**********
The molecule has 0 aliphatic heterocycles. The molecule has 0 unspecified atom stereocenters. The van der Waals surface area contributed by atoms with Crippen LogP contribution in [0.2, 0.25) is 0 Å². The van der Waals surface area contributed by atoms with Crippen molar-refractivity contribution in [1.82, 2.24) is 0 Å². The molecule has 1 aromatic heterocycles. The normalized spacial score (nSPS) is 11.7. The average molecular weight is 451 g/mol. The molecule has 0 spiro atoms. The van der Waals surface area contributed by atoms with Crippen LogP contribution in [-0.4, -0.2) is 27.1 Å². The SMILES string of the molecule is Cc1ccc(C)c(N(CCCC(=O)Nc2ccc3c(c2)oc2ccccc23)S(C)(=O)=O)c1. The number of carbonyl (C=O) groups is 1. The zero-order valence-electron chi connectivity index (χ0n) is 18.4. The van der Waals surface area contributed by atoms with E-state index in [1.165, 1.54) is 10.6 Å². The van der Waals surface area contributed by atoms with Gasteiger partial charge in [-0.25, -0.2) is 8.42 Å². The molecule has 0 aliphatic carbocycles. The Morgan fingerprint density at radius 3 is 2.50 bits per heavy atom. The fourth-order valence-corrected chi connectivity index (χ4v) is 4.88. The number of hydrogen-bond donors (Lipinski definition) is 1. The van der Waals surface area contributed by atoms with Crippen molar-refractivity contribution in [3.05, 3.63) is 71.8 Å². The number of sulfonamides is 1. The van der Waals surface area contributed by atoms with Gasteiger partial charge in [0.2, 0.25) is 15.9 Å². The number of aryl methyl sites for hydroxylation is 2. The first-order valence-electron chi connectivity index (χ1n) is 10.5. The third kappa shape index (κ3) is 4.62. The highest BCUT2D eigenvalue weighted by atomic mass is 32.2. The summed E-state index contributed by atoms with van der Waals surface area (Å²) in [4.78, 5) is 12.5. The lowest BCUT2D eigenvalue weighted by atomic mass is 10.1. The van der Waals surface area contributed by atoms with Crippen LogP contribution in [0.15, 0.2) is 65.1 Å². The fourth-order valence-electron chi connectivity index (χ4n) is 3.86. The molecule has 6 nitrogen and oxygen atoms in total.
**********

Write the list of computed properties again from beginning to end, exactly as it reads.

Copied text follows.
The molecule has 0 aliphatic heterocycles. The molecule has 0 unspecified atom stereocenters. The van der Waals surface area contributed by atoms with Crippen LogP contribution in [0.2, 0.25) is 0 Å². The van der Waals surface area contributed by atoms with Crippen molar-refractivity contribution in [1.82, 2.24) is 0 Å². The molecule has 1 aromatic heterocycles. The normalized spacial score (nSPS) is 11.7. The average molecular weight is 451 g/mol. The molecule has 0 spiro atoms. The van der Waals surface area contributed by atoms with Crippen LogP contribution in [-0.4, -0.2) is 27.1 Å². The SMILES string of the molecule is Cc1ccc(C)c(N(CCCC(=O)Nc2ccc3c(c2)oc2ccccc23)S(C)(=O)=O)c1. The number of carbonyl (C=O) groups is 1. The zero-order valence-electron chi connectivity index (χ0n) is 18.4. The van der Waals surface area contributed by atoms with E-state index in [1.165, 1.54) is 10.6 Å². The van der Waals surface area contributed by atoms with Gasteiger partial charge in [-0.25, -0.2) is 8.42 Å². The molecule has 0 aliphatic carbocycles. The Morgan fingerprint density at radius 3 is 2.50 bits per heavy atom. The fourth-order valence-corrected chi connectivity index (χ4v) is 4.88. The number of hydrogen-bond donors (Lipinski definition) is 1. The van der Waals surface area contributed by atoms with Crippen molar-refractivity contribution in [3.05, 3.63) is 71.8 Å². The number of sulfonamides is 1. The van der Waals surface area contributed by atoms with Gasteiger partial charge in [0.2, 0.25) is 15.9 Å². The number of aryl methyl sites for hydroxylation is 2. The first-order valence-electron chi connectivity index (χ1n) is 10.5. The third kappa shape index (κ3) is 4.62. The highest BCUT2D eigenvalue weighted by atomic mass is 32.2. The summed E-state index contributed by atoms with van der Waals surface area (Å²) in [4.78, 5) is 12.5. The lowest BCUT2D eigenvalue weighted by atomic mass is 10.1. The van der Waals surface area contributed by atoms with Crippen LogP contribution in [0.15, 0.2) is 65.1 Å². The fourth-order valence-electron chi connectivity index (χ4n) is 3.86. The molecule has 6 nitrogen and oxygen atoms in total.